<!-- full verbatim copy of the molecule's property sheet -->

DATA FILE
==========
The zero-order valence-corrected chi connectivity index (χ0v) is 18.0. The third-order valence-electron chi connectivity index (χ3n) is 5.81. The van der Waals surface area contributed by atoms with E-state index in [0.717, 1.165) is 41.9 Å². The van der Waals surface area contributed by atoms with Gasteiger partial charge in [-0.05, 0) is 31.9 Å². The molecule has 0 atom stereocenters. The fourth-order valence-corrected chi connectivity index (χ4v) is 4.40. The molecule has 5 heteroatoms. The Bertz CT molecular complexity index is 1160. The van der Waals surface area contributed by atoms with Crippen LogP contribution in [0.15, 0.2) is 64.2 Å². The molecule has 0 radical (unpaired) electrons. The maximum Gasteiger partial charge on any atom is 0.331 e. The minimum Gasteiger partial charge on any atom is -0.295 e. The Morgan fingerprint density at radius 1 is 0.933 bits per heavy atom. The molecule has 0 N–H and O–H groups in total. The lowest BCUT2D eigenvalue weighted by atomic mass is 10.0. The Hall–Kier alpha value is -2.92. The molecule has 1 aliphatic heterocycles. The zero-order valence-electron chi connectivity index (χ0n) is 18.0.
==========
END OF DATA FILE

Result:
The zero-order valence-corrected chi connectivity index (χ0v) is 18.0. The third-order valence-electron chi connectivity index (χ3n) is 5.81. The van der Waals surface area contributed by atoms with E-state index in [0.717, 1.165) is 41.9 Å². The van der Waals surface area contributed by atoms with Gasteiger partial charge in [-0.05, 0) is 31.9 Å². The molecule has 0 atom stereocenters. The fourth-order valence-corrected chi connectivity index (χ4v) is 4.40. The molecule has 5 heteroatoms. The Bertz CT molecular complexity index is 1160. The van der Waals surface area contributed by atoms with Crippen LogP contribution in [0.15, 0.2) is 64.2 Å². The molecule has 0 radical (unpaired) electrons. The maximum Gasteiger partial charge on any atom is 0.331 e. The minimum Gasteiger partial charge on any atom is -0.295 e. The Morgan fingerprint density at radius 1 is 0.933 bits per heavy atom. The molecule has 0 N–H and O–H groups in total. The lowest BCUT2D eigenvalue weighted by atomic mass is 10.0. The Hall–Kier alpha value is -2.92. The molecule has 1 aliphatic heterocycles. The zero-order valence-electron chi connectivity index (χ0n) is 18.0.